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Monday, May 31, 2004
Because Daddy is a little hung, children, and still has to go to work today...yet for some reason still feels the need to tear down the hard work of other people, who are certainly geniuses, just unappreciated by the maddening crowd.
Ultimate X-Men #46: Ultimate Mr. Sinister=Ultimate X-Men officially jumping the shark (or your choice of over-used phrase to indicate that a concept has become worn and tired).
Caper #8: But, when I go to the club, they have an official "NO PHOTOS" policy...I mean, great art, ending seems a little contrived.
Conan #4: What is not to love?
JLA #99: I still maintain that it's a lettering error, and Byrne is just trying to cover his back.
Promethea #30: Treads very similair ground to Morrison's Doom Patrol, but approaches it from a very different angle and towards a very different end.
Supreme Power #10: I've seen Eros comics with less nuditivity.
Secret War #2: So, was Wolverine acting drunk for some reason that was never explained, or did Bendis not read the character bio in the back of this very book which clearly states the Wolverine is immune to alcohol? Speaking of those character bios, there's a good explanation of much of Peter Parker's motivations as a character there, but it would have been much more effective to have that kind of info stated in the comic itself.
Astonishing X-Men #1: Looks pretty. Reads like one of the over-hyped and ultimatly less-than-exciting typical Buffy episode. And Whedon appears to be making the mutant=gay metaphor that was implied in the films explicit here. Which, you know, I always like it when straight people talk about whether or not my sexuality is a choice, genetics or a disease. I like it even more when they use ham-fisted metaphors to do it. But Cassaday does draw a damn sexy Wolverine, even if he hasn't quite gotten the hang of Beast yet.
Witchblade/Wolverine: Pete asked me to get this for him. I swear.
Batman: Harley & Ivy #2: Uhm...how can I put this politely? The portrayal of women in the Batman animated universe has always struck me as border-line misogynistic. The intent of a book like this is to be playfully sexual, but it's hard to see that when we keep getting gratuitous crotch shots of Poison Ivy and see her having sex with plants. Add to that two gay villains, and I'm not entirely sure if this is still "playful" or not.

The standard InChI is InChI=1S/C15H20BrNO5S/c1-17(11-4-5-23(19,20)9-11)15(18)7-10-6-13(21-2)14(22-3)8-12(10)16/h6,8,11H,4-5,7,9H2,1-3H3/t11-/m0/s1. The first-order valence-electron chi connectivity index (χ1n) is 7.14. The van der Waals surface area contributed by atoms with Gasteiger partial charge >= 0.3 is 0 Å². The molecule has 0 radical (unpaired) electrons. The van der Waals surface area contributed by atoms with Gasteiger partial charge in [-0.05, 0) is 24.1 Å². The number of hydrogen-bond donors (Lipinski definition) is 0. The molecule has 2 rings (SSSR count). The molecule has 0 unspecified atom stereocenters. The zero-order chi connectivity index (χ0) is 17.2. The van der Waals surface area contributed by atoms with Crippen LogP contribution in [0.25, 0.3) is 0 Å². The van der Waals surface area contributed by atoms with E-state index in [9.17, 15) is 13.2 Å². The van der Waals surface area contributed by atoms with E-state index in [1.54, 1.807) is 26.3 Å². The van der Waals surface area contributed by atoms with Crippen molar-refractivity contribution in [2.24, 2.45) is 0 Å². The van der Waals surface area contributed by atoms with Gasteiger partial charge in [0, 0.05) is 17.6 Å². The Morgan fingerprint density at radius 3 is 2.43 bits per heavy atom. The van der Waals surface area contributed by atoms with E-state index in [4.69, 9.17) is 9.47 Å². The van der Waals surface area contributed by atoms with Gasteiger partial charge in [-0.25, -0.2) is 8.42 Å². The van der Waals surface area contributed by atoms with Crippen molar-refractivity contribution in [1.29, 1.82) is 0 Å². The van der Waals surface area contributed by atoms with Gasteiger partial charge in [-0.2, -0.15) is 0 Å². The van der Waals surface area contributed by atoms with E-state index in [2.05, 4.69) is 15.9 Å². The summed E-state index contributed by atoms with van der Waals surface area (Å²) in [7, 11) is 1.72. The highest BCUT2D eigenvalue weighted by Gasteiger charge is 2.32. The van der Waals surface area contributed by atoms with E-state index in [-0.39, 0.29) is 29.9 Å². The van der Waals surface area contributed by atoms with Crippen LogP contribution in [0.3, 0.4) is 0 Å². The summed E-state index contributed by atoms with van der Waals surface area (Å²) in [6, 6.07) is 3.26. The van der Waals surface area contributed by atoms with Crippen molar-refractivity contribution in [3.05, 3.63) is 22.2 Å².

NYX #4: Uhm...yeah...I would have more respect for the creepy under-age prostitute if she had murdered the john.
Kinetic #3: Next to Hard Time this is probably the Focus book with the best potential to find an audience. We're three issues in, and just now is it starting to pick up the pace. I'm not so sure that decompressed storytelling is a good idea for new concepts in the current comics market. Of course, I also think that the whole Focus line is going to be reprinted in manga-sized digests, so maybe it will find an audience there.
Losers #12: Again, what is not to love?
Joe R. Lansdale's By Bizzarre Hands #2: As far from the previous issue that you can get in art and tone, which is probably a good idea. Who knew that a story about two old-people dying could be so...sweet?
DC: The New Frontier #4: So. It's good. A bit heavy-handed on the tone sometimes, but good. A lot of people are really excited about the portrayal of Hal Jordan in this series. I'm not. He seems self-centered and more than a little irresponsible. But then, he's only a fictional character and thus has whatever personality the writer wants him to have. Or maybe I just don't care one way or another what the status of Hal Jordan, vis-a-vis the DCU and the Green Lantern Corps is.